She felt her isolation terribly. To whom could she turn in her trouble? The thought of her father was both a reproach and a humiliation. He was drifting hopelessly, and almost unresistingly, towards final wreck, and, so far from seeking to restrain, she had added to the evil impetus. She shrank from the very idea of confiding in her garrulous, superficial mother. She felt that her cousin detested as well as despised her. The flattered girl, who a little before thought the world was at her feet, now felt friendless and alone, scarcely tolerated by her own family, and scorned by others.

Of course she exaggerated the evil of her lot. The young an inexperienced are ever prone to look, for the time, on the earlier misfortunes of their lives as irretrievable. In after years they may smile at their causeless despair; but the world is full of tragedies that to the wise and sober minded had slight cause.

Ida's troubles, however, were scarcely slight, and she, above all others, was the least fitted to bear trouble and thwarting. To be refused anything would be a new and disagreeable experience, but to be denied that which her heart craved supremely, tended to call out all the passionate recklessness of her ungoverned, undisciplined nature. The child from whom something is taken, will often cast away in anger all that is offered in its place; and in like hasty folly many a man and woman, to their eternal regret, have thrown away life itself. Suicide is often the product of passion as well as of despair; the irritable, headlong protest against evils that might have been and should have been remedied.

As Ida sat alone in her desolation and shame, the thought of self-destruction had surged up in the lava of other tumultuous thoughts occasioned by the artist's scorn, and at first she had shrunk from it with natural and instinctive dread. But the awful thought began to fascinate her like a dizzy height from which it seems so easy to fall and end everything.

In her morbid condition and to her poisoned imagination the act did not appear so revolting after all. She had been made familiar with it in her favorite novels. She had often seen it simulated with applause on the stage, with all the melodramatic accessories with which it is produce mere effect. Indeed, from her education, she might also think self-destruction was the only dignified and high-spirited thing to do.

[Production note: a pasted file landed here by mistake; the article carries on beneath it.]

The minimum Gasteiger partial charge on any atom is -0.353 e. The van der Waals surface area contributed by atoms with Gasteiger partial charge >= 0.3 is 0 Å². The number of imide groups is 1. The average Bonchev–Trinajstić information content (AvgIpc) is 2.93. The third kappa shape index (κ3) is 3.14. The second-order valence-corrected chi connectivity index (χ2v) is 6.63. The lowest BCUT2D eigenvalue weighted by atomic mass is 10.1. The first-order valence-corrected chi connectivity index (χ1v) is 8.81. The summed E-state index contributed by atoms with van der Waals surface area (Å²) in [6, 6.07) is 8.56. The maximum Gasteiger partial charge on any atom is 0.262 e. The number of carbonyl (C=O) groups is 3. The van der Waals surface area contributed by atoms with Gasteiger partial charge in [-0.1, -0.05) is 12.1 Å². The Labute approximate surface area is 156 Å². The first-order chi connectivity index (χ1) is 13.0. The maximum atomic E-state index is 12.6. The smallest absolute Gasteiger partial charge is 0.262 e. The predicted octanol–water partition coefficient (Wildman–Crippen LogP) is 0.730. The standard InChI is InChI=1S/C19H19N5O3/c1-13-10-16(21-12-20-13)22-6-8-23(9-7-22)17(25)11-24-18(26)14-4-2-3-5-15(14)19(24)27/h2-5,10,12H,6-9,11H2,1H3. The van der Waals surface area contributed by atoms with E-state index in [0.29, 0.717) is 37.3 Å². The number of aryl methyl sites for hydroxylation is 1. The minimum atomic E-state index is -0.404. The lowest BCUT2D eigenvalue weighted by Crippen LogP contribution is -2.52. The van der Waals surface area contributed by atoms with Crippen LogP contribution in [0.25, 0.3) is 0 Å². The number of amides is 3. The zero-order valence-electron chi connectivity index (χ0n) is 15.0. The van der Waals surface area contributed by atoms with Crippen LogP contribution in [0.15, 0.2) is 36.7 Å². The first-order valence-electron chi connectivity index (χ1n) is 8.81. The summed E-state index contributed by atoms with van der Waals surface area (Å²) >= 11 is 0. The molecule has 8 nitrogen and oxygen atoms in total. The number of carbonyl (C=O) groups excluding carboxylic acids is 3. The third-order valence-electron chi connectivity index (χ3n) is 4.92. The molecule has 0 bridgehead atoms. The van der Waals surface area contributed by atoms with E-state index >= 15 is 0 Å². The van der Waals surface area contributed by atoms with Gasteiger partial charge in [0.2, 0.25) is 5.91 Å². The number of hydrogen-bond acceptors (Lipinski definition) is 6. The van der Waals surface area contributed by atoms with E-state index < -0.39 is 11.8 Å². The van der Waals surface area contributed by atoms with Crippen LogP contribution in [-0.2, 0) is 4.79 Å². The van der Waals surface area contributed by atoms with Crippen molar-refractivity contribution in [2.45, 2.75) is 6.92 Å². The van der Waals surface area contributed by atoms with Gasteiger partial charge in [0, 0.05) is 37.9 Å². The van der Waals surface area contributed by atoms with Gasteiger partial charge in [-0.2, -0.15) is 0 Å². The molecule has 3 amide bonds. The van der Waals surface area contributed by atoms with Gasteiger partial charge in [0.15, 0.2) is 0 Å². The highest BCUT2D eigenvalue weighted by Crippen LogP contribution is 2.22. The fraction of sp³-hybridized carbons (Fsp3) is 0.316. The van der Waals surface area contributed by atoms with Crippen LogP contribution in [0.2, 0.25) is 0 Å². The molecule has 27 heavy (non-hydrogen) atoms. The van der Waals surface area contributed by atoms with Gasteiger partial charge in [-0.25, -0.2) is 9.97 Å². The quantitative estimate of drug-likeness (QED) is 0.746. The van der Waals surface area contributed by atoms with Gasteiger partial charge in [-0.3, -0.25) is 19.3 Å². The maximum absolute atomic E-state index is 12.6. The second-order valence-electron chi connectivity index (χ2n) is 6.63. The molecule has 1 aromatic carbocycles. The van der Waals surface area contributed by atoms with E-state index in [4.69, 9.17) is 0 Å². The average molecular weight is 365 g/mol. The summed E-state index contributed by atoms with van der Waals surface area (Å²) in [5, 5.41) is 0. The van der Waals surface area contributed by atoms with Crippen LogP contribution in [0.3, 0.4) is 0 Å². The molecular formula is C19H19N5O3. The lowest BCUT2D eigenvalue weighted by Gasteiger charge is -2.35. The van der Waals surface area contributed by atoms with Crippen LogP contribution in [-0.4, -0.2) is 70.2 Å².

For a time her thoughts took the coloring of high tragedy. She would teach this proud artist a lessen, even though at supreme cost to herself. If he would never love her, she would make it certain that he could not longer despise her. She would write him a letter that would harrow his very soul, informing him that she had taken his hint and followed his suggestion. Since he had thrown away the emblem of herself as a worthless and unsightly thing, she had thrown herself away, so that faultless taste and faultless people might be no more offended by the presence of so much imperfection.

For a moment her eyes glowed with exultation over his imagined dismay as he read this message from one to whom no reparation could be made; and then better and more wholesome feelings resumed their sway. Perverted, misguided, and uncounselled as she was, she was too young, too near the mother heart of nature, not to react from the false and the evil towards the simple and the true.

She threw herself upon her couch. "Oh, that I might live and be happy!" she sobbed. "If in the place of the bitter frost of his words and manner he would give me but one ray of kindness, I would try to bloom, even though but a poor worm-eaten bud."

Frowns blight far more flowers than October nights.



Chapter XXXIII. "Hope dies Hard."



When alone with his friend after supper, Stanton broke out, "Since Ida can't exist without the sight of that wretch, Sibley, I wish she would follow him to New York. If she dotes on such scum, they had better be married, as far as such people can be, and so relieve her relatives of an incubus that is well-nigh intolerable."

"Are you absolutely sure that she does dote on Sibley, and that he is the cause of her evident trouble?" asked Van Berg, with a perplexed frown lowering on his brow.